Architects and the branding of the new Ecocity: The need to dismantle the greenwash

We have just had the Ecocity 2017 world summit or conference in my city. Al Gore came to speak about his work and he received an honorary doctorate from my university. I didn’t attend the conference but the spin round it prompted me to think a bit about what an Ecocity might be. It made me think how architects and urbanists should respond or think about the Ecocity concept.

Since 1990 the ECOCITY World brand has claimed to address “the way humanity builds its home — its  cities, towns and villages.” Interestingly, the Ecocity brand is promoted as a series as if it was some kind of global franchise:

“The series focuses on key actions cities and citizens can take to rebuild our human habitat in balance with living systems, and, in the process, slow down and even reverse global heating, biodiversity collapse, loss of wilderness habitat, agricultural lands and open space, and social and environmental injustices.”

I worry that the Ecocity brand nexus of neoliberal policies, big property linked to the markets, and what I would call the “smart” and “sustainable” city industry is only leading us down the Business As Usual path to climate catastrophe. For some of your reading this, in mentioning the C word (catastrophe), I am going to sound uncool and alarmist. But maybe that is the reality and maybe since  Nicolas Stern’s The Economics of Climate Change: The Stern Review neoliberal and oh-so-nice, left of centre policy makers, have really been compromised.

 It’s always great to talk about cities as ecosystems or as places full of so-called smart sustainable infrastructure. There is a lot of that talk in my architecture school about this. But, is this enough? Do we really need cities; and in the Anthropocene, is it wise to conceive of cities as ecosystems. Doesn’t this conceptual act place our own species with a role at the center of the natural world. Are we really at the center?

A recent book by Derek Jensen the radical environmentalist also raises the above questions. He argues that sustainability is now a devalued term. He writes about what he calls the conservation-industrial complex:

“big green organizations, huge “environmental” foundations, neo-environmentalists, some academics–which has co-opted too much of the movement into “sustainability,” with that word being devalued to mean “keeping this culture going as long as possible.” Instead of fighting to protect our one and only home, they are trying to “sustain” the very culture that is killing the planet. And they are often quite explicit about their priorities.”

Jensen, argues for, and imagines, an end to “technologized, industrialized civilization and a return to agrarian communal life.” Of course to the well-heeled policy urbanists this is a seemingly extreme view. But nonetheless, it is a view, that at this point in time, I am drawn drawn to. It reminds me a bit of the urban efforts and gestures of the architects Leon and Rob Krier to return us to a pre-industrial urbanism. So what exactly would be wrong with such a return? 

Another author of interest to me in this debate is late Australian philosopher Val Plumwood. Plumwood questions what she denoted as hyperseperation. Hyperseparation gives rise to the dominant structures that drive binaries such as, nature-culture, matter-mind and savage-civilised. In the context of the Ecocities debate we run the risk of simply arrogating all mind to our own species and seeing everything else as mindless matter. Matter, as exemplified by the cities formed in our own image. These Ecotopias, Ecopositive cities and Ecocities are now crowding out our social media feeds, and these imagined cities are too often image-cities emptied of, and destructive of, real ecologies.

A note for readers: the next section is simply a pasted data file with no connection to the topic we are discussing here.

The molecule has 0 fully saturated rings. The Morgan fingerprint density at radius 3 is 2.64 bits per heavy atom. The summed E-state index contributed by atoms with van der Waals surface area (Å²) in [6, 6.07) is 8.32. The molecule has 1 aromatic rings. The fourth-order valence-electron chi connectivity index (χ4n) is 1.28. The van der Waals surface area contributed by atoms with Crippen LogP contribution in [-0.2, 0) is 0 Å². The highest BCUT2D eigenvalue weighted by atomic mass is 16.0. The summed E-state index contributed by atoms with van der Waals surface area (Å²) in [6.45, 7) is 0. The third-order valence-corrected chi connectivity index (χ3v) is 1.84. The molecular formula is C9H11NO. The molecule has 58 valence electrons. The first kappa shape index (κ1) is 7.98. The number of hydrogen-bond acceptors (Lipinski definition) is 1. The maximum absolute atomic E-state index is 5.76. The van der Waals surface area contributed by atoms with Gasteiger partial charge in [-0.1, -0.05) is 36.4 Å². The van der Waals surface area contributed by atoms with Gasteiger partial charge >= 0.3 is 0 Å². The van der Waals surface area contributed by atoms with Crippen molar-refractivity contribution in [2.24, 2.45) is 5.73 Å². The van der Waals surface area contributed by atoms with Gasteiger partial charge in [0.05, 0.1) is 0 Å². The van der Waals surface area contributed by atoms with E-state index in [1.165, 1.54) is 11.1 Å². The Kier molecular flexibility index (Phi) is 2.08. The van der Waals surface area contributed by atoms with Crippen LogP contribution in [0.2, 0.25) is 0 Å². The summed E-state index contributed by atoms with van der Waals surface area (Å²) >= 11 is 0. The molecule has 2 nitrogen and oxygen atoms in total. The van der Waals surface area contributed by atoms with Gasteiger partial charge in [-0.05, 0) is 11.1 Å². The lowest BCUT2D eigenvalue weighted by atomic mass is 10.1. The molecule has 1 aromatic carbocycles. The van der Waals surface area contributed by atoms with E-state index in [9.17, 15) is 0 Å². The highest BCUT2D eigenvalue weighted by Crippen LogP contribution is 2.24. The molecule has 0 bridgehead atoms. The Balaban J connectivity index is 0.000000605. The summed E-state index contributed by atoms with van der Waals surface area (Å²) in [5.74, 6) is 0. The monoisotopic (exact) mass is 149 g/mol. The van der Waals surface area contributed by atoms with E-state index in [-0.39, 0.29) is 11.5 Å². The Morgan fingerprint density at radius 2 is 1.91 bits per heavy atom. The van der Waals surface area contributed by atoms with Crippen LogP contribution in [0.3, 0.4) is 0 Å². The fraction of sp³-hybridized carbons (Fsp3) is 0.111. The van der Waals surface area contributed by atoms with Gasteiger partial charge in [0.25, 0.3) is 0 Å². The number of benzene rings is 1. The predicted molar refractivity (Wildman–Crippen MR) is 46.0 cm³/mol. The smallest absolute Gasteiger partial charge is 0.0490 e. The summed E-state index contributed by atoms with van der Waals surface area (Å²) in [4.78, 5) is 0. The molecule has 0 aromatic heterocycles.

A real debate around cities needs to merge that examines how cities might be dismantled and decolonized and how we might see them less as machines of innovation and capital. At the conference the academic program looked like more of the same old pap: Densification, greening the cities or “Bringing Nature Back In”, resilience, healthy cities, new forms of co-operation and sustainable food production. Certainly there was some good stuff in the conference around the First Nations and those other real cities, the organic informal cities full of inequalities.

But, in the face of climate change and the loss of actual and real ecosystems, habitats and species, outside of our existing cities there is only so much of this pap I can take. A few papers held glimmer of hope about new research agendas and questioning of this prevailing, and increasingly branded paradigm. I guess the image that headlined the conference (ably devised by Simon Cookes) of chucking plants onto concrete buildings and rooftops kind of says it all for me.

As architects and urbanists we need to explore the dynamics and effectiveness of architecture in relation to the real and deeper ecologies than just greening up the cities in Photoshop. This also means having a debate around how we might dismantle the cities and explore new forms of settlement. We need to dismantle the greenwash.

Architects vs. Builders: Are builders the world’s experts at rent-seeking?

It’s getting towards the end of the semester and we are starting to talk about procurement and contracts in the Architectural Practice class. This inevitably leads to the issue of how architects relate to builders and contractors and which procurement pathways are better for our clients. It is also gets to the issue of which procurement pathways maximise design outcomes and give architects a greater degree of control over the process.

Of course, for those of you who read my previous blog on our alien overlords the project managers you can probably guess what is coming next.

The above picture the back of my bro’s car. He is a highly intelligent concreter and he spends his life existing from contract to contract, driving across the burbs in his Nissan for up to 4 hours a day.  As sub-contractor, he is regularly screwed over by the contractors and builders he works for. This is often when it comes to the last payment.